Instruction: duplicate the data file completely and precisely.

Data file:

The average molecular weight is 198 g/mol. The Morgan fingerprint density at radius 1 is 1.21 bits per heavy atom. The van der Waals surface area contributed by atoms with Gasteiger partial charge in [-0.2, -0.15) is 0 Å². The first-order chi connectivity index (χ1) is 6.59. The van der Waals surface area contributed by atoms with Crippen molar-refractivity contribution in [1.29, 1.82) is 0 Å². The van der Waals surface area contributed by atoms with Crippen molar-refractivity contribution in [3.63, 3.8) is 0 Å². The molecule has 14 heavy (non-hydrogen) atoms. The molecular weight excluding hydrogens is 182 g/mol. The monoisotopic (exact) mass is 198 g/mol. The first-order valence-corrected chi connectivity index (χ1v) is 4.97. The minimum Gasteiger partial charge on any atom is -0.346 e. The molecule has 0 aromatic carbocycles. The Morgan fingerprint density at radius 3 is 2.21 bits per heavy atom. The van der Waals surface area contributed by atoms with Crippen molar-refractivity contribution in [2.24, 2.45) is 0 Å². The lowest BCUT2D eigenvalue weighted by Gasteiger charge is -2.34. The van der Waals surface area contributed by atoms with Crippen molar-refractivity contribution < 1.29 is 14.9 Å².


The average molecular weight is 198 g/mol. The Morgan fingerprint density at radius 1 is 1.21 bits per heavy atom. The van der Waals surface area contributed by atoms with Gasteiger partial charge in [-0.2, -0.15) is 0 Å². The first-order chi connectivity index (χ1) is 6.59. The van der Waals surface area contributed by atoms with Crippen molar-refractivity contribution in [1.29, 1.82) is 0 Å². The van der Waals surface area contributed by atoms with Crippen molar-refractivity contribution in [3.63, 3.8) is 0 Å². The molecule has 14 heavy (non-hydrogen) atoms. The molecular weight excluding hydrogens is 182 g/mol. The monoisotopic (exact) mass is 198 g/mol. The first-order valence-corrected chi connectivity index (χ1v) is 4.97. The minimum Gasteiger partial charge on any atom is -0.346 e. The molecule has 0 aromatic carbocycles. The Morgan fingerprint density at radius 3 is 2.21 bits per heavy atom. The van der Waals surface area contributed by atoms with Crippen molar-refractivity contribution in [2.24, 2.45) is 0 Å². The lowest BCUT2D eigenvalue weighted by Gasteiger charge is -2.34. The van der Waals surface area contributed by atoms with Crippen molar-refractivity contribution < 1.29 is 14.9 Å².